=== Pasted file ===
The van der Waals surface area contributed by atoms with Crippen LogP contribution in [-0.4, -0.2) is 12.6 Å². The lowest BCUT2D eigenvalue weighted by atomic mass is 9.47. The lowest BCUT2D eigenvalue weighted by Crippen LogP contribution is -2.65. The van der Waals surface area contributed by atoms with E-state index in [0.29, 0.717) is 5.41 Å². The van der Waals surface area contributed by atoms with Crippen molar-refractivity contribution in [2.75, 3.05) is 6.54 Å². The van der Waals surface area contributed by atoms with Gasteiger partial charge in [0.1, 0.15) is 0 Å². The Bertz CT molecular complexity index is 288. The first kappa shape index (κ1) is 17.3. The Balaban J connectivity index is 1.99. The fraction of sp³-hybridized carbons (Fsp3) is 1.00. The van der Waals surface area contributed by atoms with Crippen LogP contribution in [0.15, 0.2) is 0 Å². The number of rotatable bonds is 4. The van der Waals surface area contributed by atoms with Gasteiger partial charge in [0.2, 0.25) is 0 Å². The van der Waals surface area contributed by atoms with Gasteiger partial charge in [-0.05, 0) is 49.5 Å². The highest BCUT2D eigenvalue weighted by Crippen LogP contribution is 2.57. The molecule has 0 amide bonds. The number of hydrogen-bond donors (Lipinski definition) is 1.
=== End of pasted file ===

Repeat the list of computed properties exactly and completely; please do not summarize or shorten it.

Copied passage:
The van der Waals surface area contributed by atoms with Crippen LogP contribution in [-0.4, -0.2) is 12.6 Å². The lowest BCUT2D eigenvalue weighted by atomic mass is 9.47. The lowest BCUT2D eigenvalue weighted by Crippen LogP contribution is -2.65. The van der Waals surface area contributed by atoms with E-state index in [0.29, 0.717) is 5.41 Å². The van der Waals surface area contributed by atoms with Crippen molar-refractivity contribution in [2.75, 3.05) is 6.54 Å². The van der Waals surface area contributed by atoms with Gasteiger partial charge in [0.1, 0.15) is 0 Å². The Bertz CT molecular complexity index is 288. The first kappa shape index (κ1) is 17.3. The Balaban J connectivity index is 1.99. The fraction of sp³-hybridized carbons (Fsp3) is 1.00. The van der Waals surface area contributed by atoms with Crippen LogP contribution in [0.15, 0.2) is 0 Å². The number of rotatable bonds is 4. The van der Waals surface area contributed by atoms with Gasteiger partial charge in [0.2, 0.25) is 0 Å². The van der Waals surface area contributed by atoms with Gasteiger partial charge in [-0.05, 0) is 49.5 Å². The highest BCUT2D eigenvalue weighted by Crippen LogP contribution is 2.57. The molecule has 0 amide bonds. The number of hydrogen-bond donors (Lipinski definition) is 1.